Background: Hepatocellular carcinoma (HCC) is a common cause of worldwide mortality. Transarterial radioembolization (TARE) with yttrium-90 (Y90), a transcatheter intra-arterial procedure performed by interventional radiology, has become widely utilized in managing HCC. Methods: The following is a focused review of TARE covering its commercially available products, clinical considerations of treatment, salient clinical trial data establishing its utility, and the current and future roles of TARE in the management of HCC. Results: TARE is indicated for patients with unresectable, intermediate stage HCC. The two available products are glass and resin microspheres. All patients undergoing TARE must be assessed with a history, physical examination, clinical laboratory tests, imaging, and arteriography with macroaggregated albumin. TARE is safe and effective in the treatment of unresectable HCC, as it has a safer toxicity profile than chemoembolization, longer time-to-progression, greater ability to downsize and/or bridge patients to liver transplant, and utility in tumor complicated by portal vein thrombosis. TARE can also serve as an alternative to ablation and chemotherapy. Conclusion: TARE assumes an integral role in the management of unresectable HCC and has been validated by numerous studies.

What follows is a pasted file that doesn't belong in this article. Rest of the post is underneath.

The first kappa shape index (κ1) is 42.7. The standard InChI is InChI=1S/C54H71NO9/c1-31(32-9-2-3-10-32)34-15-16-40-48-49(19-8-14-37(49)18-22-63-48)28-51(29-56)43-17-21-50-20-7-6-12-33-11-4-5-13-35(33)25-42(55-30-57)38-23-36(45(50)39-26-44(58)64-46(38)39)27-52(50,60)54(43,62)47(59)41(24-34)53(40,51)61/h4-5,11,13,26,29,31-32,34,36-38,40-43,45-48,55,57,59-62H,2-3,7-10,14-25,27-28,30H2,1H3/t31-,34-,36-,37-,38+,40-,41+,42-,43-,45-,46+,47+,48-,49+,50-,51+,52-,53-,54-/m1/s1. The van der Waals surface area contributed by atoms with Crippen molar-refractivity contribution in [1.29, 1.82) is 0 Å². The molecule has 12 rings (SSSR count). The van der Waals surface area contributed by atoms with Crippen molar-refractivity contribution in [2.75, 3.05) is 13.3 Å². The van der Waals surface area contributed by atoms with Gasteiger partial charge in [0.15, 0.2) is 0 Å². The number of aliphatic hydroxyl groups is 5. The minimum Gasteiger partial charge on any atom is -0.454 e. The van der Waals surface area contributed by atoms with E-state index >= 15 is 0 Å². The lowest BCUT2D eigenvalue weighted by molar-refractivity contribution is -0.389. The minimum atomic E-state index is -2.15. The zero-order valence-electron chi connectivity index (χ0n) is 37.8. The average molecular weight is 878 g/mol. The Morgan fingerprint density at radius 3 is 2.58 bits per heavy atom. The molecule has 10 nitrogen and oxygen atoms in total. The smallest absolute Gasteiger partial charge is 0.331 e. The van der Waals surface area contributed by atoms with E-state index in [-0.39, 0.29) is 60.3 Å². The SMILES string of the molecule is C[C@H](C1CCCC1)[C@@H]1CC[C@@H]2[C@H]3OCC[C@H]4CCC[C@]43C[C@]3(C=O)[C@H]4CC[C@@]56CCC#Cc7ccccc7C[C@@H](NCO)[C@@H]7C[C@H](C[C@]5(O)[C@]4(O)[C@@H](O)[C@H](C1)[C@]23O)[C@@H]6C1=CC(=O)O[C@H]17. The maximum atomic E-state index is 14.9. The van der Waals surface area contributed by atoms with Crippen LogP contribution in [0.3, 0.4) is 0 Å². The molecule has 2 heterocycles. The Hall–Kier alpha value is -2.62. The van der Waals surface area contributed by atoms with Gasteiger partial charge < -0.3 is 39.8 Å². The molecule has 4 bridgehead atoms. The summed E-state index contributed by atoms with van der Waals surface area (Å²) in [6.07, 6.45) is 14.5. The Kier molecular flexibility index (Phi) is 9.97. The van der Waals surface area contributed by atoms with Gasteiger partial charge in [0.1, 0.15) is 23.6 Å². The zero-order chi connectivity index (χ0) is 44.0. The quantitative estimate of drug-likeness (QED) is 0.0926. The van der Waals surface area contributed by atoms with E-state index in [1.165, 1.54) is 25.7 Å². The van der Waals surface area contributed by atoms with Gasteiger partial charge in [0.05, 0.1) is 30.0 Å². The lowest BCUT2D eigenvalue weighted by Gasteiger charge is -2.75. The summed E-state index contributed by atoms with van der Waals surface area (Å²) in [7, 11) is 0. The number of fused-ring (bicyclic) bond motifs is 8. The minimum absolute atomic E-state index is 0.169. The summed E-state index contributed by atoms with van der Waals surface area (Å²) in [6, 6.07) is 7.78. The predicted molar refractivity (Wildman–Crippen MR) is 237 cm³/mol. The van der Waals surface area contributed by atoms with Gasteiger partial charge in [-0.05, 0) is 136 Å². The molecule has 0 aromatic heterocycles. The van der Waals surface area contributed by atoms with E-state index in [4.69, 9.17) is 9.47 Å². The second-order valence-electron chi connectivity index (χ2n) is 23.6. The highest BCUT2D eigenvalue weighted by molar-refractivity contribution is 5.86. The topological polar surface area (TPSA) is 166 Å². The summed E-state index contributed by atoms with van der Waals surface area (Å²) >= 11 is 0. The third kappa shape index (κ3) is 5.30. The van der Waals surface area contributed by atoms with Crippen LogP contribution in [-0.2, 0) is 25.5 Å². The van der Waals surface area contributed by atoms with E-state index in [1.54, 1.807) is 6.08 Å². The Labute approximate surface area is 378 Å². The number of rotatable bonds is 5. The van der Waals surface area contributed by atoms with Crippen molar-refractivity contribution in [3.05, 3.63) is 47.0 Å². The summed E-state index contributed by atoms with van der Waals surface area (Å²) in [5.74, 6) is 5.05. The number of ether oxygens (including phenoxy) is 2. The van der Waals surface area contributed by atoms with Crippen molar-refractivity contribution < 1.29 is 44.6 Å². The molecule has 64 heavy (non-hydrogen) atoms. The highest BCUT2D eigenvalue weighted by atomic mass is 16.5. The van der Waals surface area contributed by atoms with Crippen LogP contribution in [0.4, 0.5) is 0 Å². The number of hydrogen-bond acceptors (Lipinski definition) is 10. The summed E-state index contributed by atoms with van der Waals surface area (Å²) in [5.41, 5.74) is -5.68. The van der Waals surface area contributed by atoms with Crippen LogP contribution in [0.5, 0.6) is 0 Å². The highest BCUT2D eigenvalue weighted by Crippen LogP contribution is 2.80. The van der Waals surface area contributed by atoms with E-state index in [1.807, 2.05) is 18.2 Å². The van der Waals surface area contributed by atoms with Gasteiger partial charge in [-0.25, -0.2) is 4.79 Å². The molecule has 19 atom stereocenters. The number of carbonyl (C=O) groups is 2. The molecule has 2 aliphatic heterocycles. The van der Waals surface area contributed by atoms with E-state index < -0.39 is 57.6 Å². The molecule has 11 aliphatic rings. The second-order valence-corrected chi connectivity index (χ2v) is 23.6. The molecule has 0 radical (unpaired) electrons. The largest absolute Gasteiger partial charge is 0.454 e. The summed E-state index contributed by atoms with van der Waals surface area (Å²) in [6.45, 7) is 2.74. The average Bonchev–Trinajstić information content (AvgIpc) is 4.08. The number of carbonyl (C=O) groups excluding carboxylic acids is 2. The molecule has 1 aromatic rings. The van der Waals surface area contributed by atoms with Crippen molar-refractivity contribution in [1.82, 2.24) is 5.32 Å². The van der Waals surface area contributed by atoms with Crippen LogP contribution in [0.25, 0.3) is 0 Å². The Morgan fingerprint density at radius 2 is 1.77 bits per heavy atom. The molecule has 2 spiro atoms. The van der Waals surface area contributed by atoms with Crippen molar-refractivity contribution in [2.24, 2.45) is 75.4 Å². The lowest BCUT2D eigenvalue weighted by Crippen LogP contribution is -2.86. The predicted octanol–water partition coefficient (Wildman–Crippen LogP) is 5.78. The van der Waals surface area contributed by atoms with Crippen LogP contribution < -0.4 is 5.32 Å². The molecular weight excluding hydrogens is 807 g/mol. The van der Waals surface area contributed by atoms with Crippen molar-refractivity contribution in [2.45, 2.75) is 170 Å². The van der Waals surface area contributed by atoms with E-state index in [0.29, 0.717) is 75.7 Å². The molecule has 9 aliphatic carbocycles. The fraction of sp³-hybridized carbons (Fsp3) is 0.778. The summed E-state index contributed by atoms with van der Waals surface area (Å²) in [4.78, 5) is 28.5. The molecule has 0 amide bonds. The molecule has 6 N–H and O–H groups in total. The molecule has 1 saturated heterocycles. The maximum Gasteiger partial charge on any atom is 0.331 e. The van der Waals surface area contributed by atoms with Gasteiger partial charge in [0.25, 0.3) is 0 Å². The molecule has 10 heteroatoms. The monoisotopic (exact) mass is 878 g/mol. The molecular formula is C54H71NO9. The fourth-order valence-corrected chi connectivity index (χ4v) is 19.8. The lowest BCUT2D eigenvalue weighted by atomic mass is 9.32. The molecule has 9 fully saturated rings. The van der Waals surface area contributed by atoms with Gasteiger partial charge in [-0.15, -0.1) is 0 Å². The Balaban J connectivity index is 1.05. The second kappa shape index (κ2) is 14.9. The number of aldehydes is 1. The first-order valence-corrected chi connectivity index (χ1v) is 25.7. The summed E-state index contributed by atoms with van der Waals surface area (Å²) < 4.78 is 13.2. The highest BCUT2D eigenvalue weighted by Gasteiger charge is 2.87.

- Hepatocellular carcinoma (HCC)
- Transarterial radioembolization (TARE)
- Yttrium-90 (Y90)
ASJC Scopus subject areas
- Pharmacology (medical)